USM’s plan trimmed down its eight colleges to five, for a projected savings of $1.3 million, spokesman Bob Caswell said. The cuts were made to administration and no academic programs were eliminated.
In addition, USM has cut $3.6 million since Fiscal Year 2008, he added, on the nonacademic side of the university.
USM President Selma Botman said those kinds of changes could not have been made by the system.
“Organizational change is campus-specific,” she said. “Academic changes should be discussed in a systemwide manner. The question is, will students in Maine have access to programs? And that’s an important question to ask.”
Language as example
The prospect of losing the language majors at UMaine sparked a protest in the form of e-mails, calls and petitions. Now that Spanish and French have been saved, most of that outcry has abated.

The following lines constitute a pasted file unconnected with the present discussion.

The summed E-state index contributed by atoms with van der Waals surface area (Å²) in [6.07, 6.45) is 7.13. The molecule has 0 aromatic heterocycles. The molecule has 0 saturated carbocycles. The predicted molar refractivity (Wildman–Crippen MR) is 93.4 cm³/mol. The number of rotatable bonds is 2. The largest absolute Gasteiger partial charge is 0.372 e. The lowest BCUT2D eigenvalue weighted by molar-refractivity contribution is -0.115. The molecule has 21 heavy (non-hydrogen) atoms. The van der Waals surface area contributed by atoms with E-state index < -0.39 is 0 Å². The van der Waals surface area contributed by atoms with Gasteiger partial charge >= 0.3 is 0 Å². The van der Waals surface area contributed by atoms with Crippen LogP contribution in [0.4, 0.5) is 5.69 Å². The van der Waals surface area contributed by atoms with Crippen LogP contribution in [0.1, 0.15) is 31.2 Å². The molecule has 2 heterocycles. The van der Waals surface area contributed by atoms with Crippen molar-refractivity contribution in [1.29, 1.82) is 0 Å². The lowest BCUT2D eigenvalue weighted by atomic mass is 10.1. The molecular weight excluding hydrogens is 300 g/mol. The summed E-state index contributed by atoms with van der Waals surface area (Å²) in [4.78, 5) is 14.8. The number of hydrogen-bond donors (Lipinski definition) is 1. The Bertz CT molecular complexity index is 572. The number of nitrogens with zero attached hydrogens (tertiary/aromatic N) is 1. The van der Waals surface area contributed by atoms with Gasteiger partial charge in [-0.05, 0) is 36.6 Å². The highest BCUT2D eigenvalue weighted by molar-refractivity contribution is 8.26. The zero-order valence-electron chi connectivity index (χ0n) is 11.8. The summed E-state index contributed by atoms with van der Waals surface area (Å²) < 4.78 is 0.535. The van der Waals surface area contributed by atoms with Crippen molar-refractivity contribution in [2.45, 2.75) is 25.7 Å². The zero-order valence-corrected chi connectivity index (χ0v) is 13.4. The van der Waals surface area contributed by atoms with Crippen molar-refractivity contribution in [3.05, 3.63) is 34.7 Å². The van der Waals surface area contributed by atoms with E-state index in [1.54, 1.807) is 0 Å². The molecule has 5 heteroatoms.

However, the German and Latin majors will still be suspended, leaving a lower-level of instruction at UMaine. No other campuses will offer those majors. USM lists German and classical language minors for the current academic year.
The challenge is finding a system-wide balance for offering languages, according to Berger. The same could be said for any other program.
“It doesn’t make sense, clearly, for us all to try to support, say, a French major,” Berger said. “No single campus in our public system can cover the Earth. So how do we complement one another, and then how do we provide access? I don’t think we yet know the answer. I think that’s the next stage for discourse and planning in the university system.”